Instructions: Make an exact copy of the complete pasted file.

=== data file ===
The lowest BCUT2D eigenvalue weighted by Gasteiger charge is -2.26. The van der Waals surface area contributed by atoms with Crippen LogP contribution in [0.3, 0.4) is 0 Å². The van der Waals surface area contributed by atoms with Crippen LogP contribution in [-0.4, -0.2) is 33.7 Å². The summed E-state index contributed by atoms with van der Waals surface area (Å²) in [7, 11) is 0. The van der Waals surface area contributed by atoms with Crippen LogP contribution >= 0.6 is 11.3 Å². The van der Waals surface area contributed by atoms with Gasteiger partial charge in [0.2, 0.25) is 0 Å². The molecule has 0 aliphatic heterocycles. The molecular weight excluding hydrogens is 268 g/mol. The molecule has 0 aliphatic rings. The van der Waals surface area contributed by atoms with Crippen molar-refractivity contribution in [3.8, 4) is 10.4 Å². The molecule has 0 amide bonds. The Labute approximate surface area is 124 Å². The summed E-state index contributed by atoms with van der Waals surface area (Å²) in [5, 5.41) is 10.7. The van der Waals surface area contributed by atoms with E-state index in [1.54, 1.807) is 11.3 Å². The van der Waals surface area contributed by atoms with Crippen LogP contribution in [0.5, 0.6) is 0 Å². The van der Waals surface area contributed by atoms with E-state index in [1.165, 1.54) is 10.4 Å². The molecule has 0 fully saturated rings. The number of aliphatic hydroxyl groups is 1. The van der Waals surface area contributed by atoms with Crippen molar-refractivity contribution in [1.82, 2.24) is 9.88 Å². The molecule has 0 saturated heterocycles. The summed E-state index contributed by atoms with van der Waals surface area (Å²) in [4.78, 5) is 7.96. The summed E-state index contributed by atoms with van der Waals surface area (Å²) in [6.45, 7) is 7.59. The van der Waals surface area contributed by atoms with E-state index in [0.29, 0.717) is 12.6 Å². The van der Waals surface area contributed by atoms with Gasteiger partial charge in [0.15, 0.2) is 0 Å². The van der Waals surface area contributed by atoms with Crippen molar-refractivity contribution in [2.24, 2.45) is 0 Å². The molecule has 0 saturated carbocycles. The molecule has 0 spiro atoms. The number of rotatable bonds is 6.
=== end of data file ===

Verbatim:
The lowest BCUT2D eigenvalue weighted by Gasteiger charge is -2.26. The van der Waals surface area contributed by atoms with Crippen LogP contribution in [0.3, 0.4) is 0 Å². The van der Waals surface area contributed by atoms with Crippen LogP contribution in [-0.4, -0.2) is 33.7 Å². The summed E-state index contributed by atoms with van der Waals surface area (Å²) in [7, 11) is 0. The van der Waals surface area contributed by atoms with Crippen LogP contribution >= 0.6 is 11.3 Å². The van der Waals surface area contributed by atoms with Gasteiger partial charge in [0.2, 0.25) is 0 Å². The molecule has 0 aliphatic heterocycles. The molecular weight excluding hydrogens is 268 g/mol. The molecule has 0 aliphatic rings. The van der Waals surface area contributed by atoms with Crippen molar-refractivity contribution in [3.8, 4) is 10.4 Å². The molecule has 0 amide bonds. The Labute approximate surface area is 124 Å². The summed E-state index contributed by atoms with van der Waals surface area (Å²) in [5, 5.41) is 10.7. The van der Waals surface area contributed by atoms with E-state index in [1.54, 1.807) is 11.3 Å². The van der Waals surface area contributed by atoms with Crippen LogP contribution in [0.5, 0.6) is 0 Å². The van der Waals surface area contributed by atoms with E-state index in [1.165, 1.54) is 10.4 Å². The molecule has 0 fully saturated rings. The number of aliphatic hydroxyl groups is 1. The van der Waals surface area contributed by atoms with Crippen molar-refractivity contribution in [1.82, 2.24) is 9.88 Å². The molecule has 0 saturated heterocycles. The summed E-state index contributed by atoms with van der Waals surface area (Å²) in [4.78, 5) is 7.96. The summed E-state index contributed by atoms with van der Waals surface area (Å²) in [6.45, 7) is 7.59. The van der Waals surface area contributed by atoms with E-state index in [0.29, 0.717) is 12.6 Å². The van der Waals surface area contributed by atoms with Gasteiger partial charge in [0.15, 0.2) is 0 Å². The van der Waals surface area contributed by atoms with Crippen molar-refractivity contribution in [2.24, 2.45) is 0 Å². The molecule has 0 saturated carbocycles. The molecule has 0 spiro atoms. The number of rotatable bonds is 6.